Saturday, October 08, 2016
31 Days of Gothic Romance | Jane Eyre
1847 was a big year for gothic romance. Ann Radcliffe popularized the genre 50 years earlier and even legitimized it for many people, but it took Brontës to make it Literature. In October 1847, Charlotte Brontë published Jane Eyre under the pseudonym Currer Bell, even pretending to have edited an autobiography of an actual Jane Eyre.
The story follows its eponymous character as she grows from child to adult and was revolutionary for the way it handled character development. But as important as it is to the evolution of novels, it hangs its achievements on a gothic romance plot. Jane comes of age in a creepy, old house with secret rooms protected by a dark, brooding master. In many ways, the story is a mature version of Beauty and the Beast. Rochester is handsome, but he's off-putting in other ways and Jane sees through that to the good soul beneath. There's even an element of the supernatural in Jane's dreams, her vision of a ghost, and the disembodied voice of Rochester calling her away from a suitor and back to Thornfield Hall.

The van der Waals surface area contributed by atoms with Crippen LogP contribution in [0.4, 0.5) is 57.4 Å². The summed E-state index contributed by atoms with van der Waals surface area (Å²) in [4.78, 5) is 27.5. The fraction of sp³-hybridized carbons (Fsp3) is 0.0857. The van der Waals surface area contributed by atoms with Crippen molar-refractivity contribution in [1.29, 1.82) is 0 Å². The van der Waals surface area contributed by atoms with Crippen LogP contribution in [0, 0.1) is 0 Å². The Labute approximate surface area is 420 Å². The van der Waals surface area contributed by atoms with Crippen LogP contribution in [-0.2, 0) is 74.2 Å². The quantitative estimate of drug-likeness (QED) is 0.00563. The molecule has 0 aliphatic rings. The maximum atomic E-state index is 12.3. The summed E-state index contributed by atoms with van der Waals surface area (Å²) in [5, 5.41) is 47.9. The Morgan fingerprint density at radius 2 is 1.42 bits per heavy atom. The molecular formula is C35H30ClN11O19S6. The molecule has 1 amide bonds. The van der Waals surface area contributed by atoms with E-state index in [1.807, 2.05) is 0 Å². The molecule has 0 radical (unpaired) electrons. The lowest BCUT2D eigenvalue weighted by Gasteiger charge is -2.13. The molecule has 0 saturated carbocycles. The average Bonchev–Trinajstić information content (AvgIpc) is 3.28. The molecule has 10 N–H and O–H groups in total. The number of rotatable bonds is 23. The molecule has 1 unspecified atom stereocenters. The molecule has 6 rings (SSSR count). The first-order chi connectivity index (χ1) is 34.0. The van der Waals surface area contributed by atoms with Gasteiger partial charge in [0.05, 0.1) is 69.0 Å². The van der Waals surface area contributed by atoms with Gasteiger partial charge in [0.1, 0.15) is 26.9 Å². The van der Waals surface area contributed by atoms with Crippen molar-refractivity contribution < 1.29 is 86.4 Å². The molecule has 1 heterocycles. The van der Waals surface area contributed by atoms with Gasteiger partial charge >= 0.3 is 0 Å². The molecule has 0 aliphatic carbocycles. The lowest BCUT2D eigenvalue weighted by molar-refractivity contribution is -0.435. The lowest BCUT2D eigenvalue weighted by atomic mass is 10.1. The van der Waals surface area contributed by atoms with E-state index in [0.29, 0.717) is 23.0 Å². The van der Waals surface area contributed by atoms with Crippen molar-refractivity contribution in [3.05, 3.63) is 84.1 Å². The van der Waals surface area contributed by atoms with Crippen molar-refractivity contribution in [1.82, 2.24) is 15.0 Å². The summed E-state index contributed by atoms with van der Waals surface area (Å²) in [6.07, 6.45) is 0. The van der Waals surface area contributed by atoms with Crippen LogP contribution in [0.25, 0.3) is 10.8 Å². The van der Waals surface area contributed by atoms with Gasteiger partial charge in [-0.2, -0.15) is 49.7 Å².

There have been a ton of film adaptations, but the one that's freshest in my mind is Cary Fukunaga's excellent 2011 version starring Mia Wasikowska, Michael Fassbender, and Judi Dench.